Billy’s Reality

Billy and I caught up for lunch before Christmas in a shopping mall food court. The day was heavy and humid, and lazy, spare rain fell slowly to the asphalt, exploding on impact.

 

 

We talked cricket and ate our sandwiches. The Ashes had started in Brisbane and at this early stage England looked strong and composed, with bowling plans for each of the Australian batsmen. This Test would be in the balance until Englishman Moeen Ali was judged by the video umpire to be stumped. It was a close call, his foot was on the line, but as we know sport can be about inches, millimetres even.

 

 

Billy looked well. His face was fleshy and a healthy tan had replaced a sallow grey. His larrikin grin that reminds me of a character from Louis Stone’s classic Australian novel, Jonah, a tale about street gangs that ruled Sydney’s Rocks area over a century ago, flashed easily, provocatively from under his baseball cap.

 

 

Billy had a bit of a swagger. Cap pulled down like a hip-hop artist, slouched in his seat, shrug of the shoulders. Landscaping was going well, he enjoyed the sweat and toil of working outside. Muscles he forgot he had were being used again. He was driving again and enjoying living with mum. She put a portion of his wage away each week so he couldn’t spend it.

 

 

He was looking forward to Christmas. His sisters and their families were coming over. Everyone would be together for the first time in years. He’d be ok with others drinking. He didn’t need it anymore, he was in control of the addiction, not the other way around.

 

 

Billy had been clean for over a year. He knew how long to the month, week and day.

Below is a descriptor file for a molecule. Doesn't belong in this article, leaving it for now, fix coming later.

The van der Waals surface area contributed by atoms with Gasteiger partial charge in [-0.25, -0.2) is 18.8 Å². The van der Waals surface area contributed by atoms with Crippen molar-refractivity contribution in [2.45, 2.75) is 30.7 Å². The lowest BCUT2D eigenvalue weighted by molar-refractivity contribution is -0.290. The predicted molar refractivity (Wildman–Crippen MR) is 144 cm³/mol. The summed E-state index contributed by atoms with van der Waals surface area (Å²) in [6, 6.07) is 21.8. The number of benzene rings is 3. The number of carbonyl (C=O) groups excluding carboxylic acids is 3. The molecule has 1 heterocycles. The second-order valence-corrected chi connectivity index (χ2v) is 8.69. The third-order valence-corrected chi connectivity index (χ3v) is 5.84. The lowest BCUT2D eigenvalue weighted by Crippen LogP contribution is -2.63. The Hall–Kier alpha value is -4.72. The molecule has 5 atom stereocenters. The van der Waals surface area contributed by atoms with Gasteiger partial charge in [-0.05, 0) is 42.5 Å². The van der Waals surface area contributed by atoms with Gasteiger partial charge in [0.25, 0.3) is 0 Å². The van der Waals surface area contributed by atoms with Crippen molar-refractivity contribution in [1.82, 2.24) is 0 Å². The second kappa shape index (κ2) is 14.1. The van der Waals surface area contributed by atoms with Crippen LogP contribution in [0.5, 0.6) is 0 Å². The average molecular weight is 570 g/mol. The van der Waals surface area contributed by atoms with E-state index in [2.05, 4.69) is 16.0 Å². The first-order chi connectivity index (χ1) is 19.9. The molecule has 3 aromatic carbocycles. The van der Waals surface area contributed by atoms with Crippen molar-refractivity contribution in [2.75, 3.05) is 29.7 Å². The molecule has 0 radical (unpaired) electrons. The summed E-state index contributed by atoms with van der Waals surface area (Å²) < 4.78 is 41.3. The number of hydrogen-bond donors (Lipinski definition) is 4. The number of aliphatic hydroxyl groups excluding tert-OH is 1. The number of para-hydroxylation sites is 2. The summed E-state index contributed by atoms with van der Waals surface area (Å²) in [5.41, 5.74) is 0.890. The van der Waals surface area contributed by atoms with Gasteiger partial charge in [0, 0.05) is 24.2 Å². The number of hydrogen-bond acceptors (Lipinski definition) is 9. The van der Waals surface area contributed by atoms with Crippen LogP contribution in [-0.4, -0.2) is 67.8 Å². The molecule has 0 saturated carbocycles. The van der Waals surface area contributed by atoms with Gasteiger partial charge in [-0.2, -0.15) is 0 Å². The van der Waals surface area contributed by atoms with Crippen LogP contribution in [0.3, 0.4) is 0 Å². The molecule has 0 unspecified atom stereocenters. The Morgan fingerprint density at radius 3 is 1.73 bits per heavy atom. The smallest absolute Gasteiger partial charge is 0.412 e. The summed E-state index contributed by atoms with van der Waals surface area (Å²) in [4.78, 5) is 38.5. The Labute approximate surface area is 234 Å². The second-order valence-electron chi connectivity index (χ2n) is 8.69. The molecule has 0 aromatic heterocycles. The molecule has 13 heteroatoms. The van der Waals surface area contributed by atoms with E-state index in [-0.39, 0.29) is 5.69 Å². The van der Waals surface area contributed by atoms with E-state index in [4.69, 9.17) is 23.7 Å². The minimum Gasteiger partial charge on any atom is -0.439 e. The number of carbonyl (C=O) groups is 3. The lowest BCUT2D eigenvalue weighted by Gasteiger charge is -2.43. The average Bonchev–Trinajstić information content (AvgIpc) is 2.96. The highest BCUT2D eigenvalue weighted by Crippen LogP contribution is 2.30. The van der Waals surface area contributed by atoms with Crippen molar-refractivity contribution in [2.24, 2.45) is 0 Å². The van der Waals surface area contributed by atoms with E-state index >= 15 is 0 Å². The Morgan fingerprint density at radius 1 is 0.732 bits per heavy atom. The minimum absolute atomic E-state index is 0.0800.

He felt strong enough to not need to attend regular Narcotics Anonymous meetings. He had got stuck on about Step 8 of 12, but wasn’t fazed. He’ll get back onto it soon.

 

 

Gone were the rehearsed, drilled lines about admitting your failings, discipline, devotion to a higher being that had been such a part of Billy’s belief system since embracing the Program.

 

 

Life’s good mate, he said before turning and disappearing into the swirling Christmas shopping crowd.

 

 

I walked to the car uncertain what to make of Billy’s new confidence. I’m no expert on addiction, but I do know it’s a life-long battle, a journey that never ends.

 

 

But I trusted Billy. He knew himself and his illness better than anyone.

 

 

He phoned a few months later on the back edge of summer. I had him on loud speaker as I crept along in peak hour traffic.

 

 

He had won the battle over Christmas. Kept his focus, controlled his anxieties.

 

 

But a few days before New Year, he relaxed, dropped his guard, and relapsed.

 

 

It was just a few drinks. But that’s all the addiction needed. The monster broke down the door and barged in.

 

 

But his confidence remained. Billy was disappointed, not defeated. He had put his finger over the flame to see how long he could keep it there. It was the kick up the arse he needed, he said. It had refocused him.

 

 

It’s all right, mate, Billy assured.

 

 

Other parts of life were going well. He had a new job in a logistics company. He liked the set hours, the wages were higher and he was getting more shifts.

 

 

We spoke again a few weeks ago. Billy had relapsed again. This time it was big. He had hooked up with an old mate, another user, who talked him into it.

 

 

The lightness had gone from his voice. He was flat, ashamed. He had let himself and all those who believed in him down. His guilt had punched opened his chest and laid him bare.